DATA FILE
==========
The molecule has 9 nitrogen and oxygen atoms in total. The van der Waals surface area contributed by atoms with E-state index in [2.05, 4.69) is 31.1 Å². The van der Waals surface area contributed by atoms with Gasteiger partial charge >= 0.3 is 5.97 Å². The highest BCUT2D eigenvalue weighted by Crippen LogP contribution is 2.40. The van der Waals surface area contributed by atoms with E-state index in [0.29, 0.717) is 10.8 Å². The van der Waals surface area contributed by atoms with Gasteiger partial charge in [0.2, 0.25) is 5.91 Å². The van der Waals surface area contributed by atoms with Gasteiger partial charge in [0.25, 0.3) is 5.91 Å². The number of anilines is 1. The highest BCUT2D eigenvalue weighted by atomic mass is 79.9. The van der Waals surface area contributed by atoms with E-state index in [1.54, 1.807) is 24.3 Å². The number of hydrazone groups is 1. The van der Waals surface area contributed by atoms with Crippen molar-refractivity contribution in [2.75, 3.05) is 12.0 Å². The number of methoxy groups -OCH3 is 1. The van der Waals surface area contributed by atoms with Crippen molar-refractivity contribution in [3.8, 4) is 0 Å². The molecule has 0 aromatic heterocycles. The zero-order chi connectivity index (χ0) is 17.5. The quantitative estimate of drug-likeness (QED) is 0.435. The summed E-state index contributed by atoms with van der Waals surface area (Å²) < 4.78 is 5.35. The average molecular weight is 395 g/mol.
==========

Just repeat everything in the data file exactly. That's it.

The molecule has 9 nitrogen and oxygen atoms in total. The van der Waals surface area contributed by atoms with E-state index in [2.05, 4.69) is 31.1 Å². The van der Waals surface area contributed by atoms with Gasteiger partial charge >= 0.3 is 5.97 Å². The highest BCUT2D eigenvalue weighted by Crippen LogP contribution is 2.40. The van der Waals surface area contributed by atoms with E-state index in [0.29, 0.717) is 10.8 Å². The van der Waals surface area contributed by atoms with Gasteiger partial charge in [0.2, 0.25) is 5.91 Å². The van der Waals surface area contributed by atoms with Gasteiger partial charge in [0.25, 0.3) is 5.91 Å². The number of anilines is 1. The highest BCUT2D eigenvalue weighted by atomic mass is 79.9. The van der Waals surface area contributed by atoms with E-state index in [1.54, 1.807) is 24.3 Å². The number of hydrazone groups is 1. The van der Waals surface area contributed by atoms with Crippen molar-refractivity contribution in [2.75, 3.05) is 12.0 Å². The number of methoxy groups -OCH3 is 1. The van der Waals surface area contributed by atoms with Crippen molar-refractivity contribution in [3.8, 4) is 0 Å². The molecule has 0 aromatic heterocycles. The zero-order chi connectivity index (χ0) is 17.5. The quantitative estimate of drug-likeness (QED) is 0.435. The summed E-state index contributed by atoms with van der Waals surface area (Å²) < 4.78 is 5.35. The average molecular weight is 395 g/mol.